For discussion, let’s use 1024×768. If you try to display an image that’s 2272×1704 outside of image-processing software, the pixels are going to map to the display one to one. Since it’s much larger than the actual display area, the image is going to go off the screen.
If you want to get the image to display directly on someone else’s monitor, you’ll need to resize the image so that the pixel count is under 1024×768. You can do this either by adjusting the image measurements or changing the number of pixels. When adjusting image measurements (inches, for example), you need to adjust the ppi/dpi setting also. In the case of computer displays, 72 dpi should work well. So if you size the image to 5×3.75 inches at 72 dpi and e-mail it, the receiver of the image will see your picture at about that size on their monitor. Although there are some variables—the actual monitor size, the display settings on the receiving end—this adjustment should work for most setups.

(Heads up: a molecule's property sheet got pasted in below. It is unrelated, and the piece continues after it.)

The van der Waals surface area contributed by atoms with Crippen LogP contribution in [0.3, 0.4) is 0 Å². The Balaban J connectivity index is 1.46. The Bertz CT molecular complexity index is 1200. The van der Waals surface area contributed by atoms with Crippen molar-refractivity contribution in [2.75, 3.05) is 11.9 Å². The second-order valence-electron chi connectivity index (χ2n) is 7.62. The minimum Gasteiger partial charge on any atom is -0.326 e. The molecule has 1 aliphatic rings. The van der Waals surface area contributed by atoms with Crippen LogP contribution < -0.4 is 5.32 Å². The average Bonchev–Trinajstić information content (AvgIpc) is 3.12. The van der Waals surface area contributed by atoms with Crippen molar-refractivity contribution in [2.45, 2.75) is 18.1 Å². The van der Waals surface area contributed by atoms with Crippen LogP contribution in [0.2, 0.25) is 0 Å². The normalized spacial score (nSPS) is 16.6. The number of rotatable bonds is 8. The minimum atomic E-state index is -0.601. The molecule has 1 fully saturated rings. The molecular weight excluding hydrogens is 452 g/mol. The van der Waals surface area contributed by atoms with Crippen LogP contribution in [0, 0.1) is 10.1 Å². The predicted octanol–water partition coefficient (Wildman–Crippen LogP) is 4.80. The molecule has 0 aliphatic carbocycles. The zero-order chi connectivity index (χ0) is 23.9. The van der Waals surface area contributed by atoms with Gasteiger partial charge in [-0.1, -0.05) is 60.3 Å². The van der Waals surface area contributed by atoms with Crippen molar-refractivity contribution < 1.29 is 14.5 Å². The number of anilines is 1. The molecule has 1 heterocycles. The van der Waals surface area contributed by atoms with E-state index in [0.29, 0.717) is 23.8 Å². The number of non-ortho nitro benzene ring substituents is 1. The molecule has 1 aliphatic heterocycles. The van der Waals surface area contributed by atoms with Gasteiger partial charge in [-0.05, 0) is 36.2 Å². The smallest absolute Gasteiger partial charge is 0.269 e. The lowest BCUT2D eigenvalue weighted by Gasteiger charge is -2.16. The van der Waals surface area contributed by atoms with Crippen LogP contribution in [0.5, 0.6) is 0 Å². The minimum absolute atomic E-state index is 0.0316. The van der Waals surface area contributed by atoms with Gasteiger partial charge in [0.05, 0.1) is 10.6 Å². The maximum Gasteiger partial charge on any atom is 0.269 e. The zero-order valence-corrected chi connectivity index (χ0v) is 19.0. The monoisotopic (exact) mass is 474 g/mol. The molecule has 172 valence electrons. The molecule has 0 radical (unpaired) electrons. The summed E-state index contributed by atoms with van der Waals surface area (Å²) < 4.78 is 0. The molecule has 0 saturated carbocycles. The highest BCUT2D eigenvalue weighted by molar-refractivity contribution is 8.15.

A more important point to consider when e-mailing images is file size. If you don’t resize the image before sending it, you could be sending a very large file, which might cause a few problems:
• It might take a long time to download. The recipient might only have a dial-up connection, or even if he or she has broadband, the recipient might be “on the road” and not have his or her normal high-speed connection.
• The recipient’s Internet service provider (or business e-mail account) might have a limit for attachment file sizes. This might mean the recipient wouldn’t get your image.
So before you send a file, pay attention to file size.
Q) I’m doing research about digital cameras, but sometimes I get stuck with terms. What does SLR mean? What’s the difference between an SLR and a regular digital camera? Some ads say a camera comes “body only.” Does that mean it doesn’t come with any lenses?